• Dwelling on the thoughts of the suffering of others, that it starts to affect your mood and daily life. The lines between your work life (or your caregiving) and your personal life are blurred.

• The intrusive thoughts and experiences are starting to change your value system, thought pattern, and/or spirituality.

• Suddenly becoming angry with outbursts at the slightest provocation, or you’ve become numb and unresponsive to events around you.

• Mental and physical fatigue.

• Sleep and appetite problems.

• A person experiencing compassionate fatigue tends to veer through the path of addiction.

Here are the four phases of compassion fatigue

Generally, there are four stages of compassion fatigue that many caregivers experience.

#1. Keen phase

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At this phase, the caregiver is eager to help. They put in the work and are passionate about helping others. This includes working round the clock and being emotionally invested in this cause to effect a change.

#2. Mental exodus phase

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You notice the bubble of your eagerness and passion has burst thanks to the pin of exhaustion. At this stage, you start complaining and avoiding conversations about work. Following that, you may begin to withdraw from your loved ones and stop taking care of yourself too.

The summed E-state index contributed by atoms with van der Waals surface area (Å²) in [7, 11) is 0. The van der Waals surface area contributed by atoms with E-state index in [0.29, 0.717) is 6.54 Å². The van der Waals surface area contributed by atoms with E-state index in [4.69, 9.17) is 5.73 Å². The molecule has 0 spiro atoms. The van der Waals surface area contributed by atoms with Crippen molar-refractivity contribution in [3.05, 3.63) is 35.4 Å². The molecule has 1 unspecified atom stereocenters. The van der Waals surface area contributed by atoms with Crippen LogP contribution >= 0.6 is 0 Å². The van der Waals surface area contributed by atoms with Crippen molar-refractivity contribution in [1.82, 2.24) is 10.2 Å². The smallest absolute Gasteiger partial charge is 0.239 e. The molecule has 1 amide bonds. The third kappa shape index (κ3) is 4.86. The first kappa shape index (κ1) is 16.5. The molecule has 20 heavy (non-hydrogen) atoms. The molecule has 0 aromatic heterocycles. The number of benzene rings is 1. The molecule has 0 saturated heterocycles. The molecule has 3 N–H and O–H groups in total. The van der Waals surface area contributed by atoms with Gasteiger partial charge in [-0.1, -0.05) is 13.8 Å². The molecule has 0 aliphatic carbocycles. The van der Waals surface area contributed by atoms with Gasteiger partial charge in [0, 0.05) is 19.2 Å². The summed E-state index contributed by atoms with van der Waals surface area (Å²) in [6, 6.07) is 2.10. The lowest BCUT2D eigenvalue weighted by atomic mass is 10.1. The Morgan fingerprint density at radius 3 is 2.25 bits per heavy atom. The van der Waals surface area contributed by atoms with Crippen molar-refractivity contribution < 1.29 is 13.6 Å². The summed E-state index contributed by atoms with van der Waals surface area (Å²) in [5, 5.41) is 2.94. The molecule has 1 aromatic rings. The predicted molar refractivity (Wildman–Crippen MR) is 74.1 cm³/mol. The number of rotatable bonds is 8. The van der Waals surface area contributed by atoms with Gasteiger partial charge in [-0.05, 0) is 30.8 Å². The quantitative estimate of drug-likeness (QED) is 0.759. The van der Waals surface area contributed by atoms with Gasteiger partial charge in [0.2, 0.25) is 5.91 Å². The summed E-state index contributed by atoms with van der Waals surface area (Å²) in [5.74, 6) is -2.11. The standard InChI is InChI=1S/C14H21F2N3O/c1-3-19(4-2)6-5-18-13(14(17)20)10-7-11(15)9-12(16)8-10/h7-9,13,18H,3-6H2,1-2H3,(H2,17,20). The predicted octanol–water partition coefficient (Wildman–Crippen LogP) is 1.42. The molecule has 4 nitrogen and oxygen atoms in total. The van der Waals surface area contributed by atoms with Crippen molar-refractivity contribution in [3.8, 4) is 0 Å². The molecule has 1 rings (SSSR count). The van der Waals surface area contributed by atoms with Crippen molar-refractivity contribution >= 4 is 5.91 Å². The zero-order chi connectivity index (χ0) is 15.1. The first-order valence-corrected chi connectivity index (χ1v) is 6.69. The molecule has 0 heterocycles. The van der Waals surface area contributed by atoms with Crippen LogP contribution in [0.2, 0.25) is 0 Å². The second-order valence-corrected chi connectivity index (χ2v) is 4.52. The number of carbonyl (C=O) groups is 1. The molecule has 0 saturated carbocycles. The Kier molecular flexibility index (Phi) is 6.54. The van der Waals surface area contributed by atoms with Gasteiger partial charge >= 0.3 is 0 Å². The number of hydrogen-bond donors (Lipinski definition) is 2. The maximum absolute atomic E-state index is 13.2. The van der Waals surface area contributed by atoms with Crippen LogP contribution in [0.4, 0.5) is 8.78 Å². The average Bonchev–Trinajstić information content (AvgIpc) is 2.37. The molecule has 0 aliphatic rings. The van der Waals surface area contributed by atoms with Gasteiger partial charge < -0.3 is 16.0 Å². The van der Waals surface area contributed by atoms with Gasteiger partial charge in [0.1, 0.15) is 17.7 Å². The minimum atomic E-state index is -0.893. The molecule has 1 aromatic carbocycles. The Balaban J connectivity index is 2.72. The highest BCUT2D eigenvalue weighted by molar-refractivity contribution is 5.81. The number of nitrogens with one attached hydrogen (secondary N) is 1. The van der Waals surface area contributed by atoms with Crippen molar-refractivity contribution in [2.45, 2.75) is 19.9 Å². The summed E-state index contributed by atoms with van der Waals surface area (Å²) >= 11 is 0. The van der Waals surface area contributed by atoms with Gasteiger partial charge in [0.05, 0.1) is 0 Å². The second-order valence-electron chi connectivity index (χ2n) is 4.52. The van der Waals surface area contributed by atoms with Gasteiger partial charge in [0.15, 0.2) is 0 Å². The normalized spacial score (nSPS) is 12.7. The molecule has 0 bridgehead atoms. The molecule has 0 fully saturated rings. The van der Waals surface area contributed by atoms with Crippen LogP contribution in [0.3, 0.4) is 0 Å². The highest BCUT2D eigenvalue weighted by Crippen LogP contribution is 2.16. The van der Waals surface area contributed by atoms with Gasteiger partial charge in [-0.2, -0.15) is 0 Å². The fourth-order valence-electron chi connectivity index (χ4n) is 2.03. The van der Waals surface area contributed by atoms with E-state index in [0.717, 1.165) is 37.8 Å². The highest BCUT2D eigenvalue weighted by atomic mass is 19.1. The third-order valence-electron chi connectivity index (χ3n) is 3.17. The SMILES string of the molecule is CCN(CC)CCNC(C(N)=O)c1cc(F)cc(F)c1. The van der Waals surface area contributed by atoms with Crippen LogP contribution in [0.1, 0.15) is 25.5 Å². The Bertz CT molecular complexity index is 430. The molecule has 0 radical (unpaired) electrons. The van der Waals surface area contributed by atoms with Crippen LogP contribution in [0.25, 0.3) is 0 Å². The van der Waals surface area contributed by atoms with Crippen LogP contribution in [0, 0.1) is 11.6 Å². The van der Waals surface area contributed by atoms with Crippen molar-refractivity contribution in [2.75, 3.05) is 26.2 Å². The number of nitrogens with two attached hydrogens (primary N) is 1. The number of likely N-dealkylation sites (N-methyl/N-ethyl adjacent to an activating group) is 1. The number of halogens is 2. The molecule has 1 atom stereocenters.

#3. Outburst stage

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“Are you coming out to dinner tonight?” Gwen’s husband peeked in through her door as he asked. “Close the door now. Didn’t you hear me when I said I want to be left alone?” This is often the reaction typical of someone at this phase of compassion fatigue. They isolate themselves from loved ones and become easily irritated.

#4. Morose stage

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Have you met a nurse so cold you wondered why they were doing the job anyway? They are probably experiencing this last stage of compassion fatigue. It turns into anger at patients and everyone else. They become short-fused and lackadaisical and hardly care about saving the world anymore. At this stage, the individual has no more love to give.

These healthy tips might help you rise above compassion fatigue…

#1. Meditation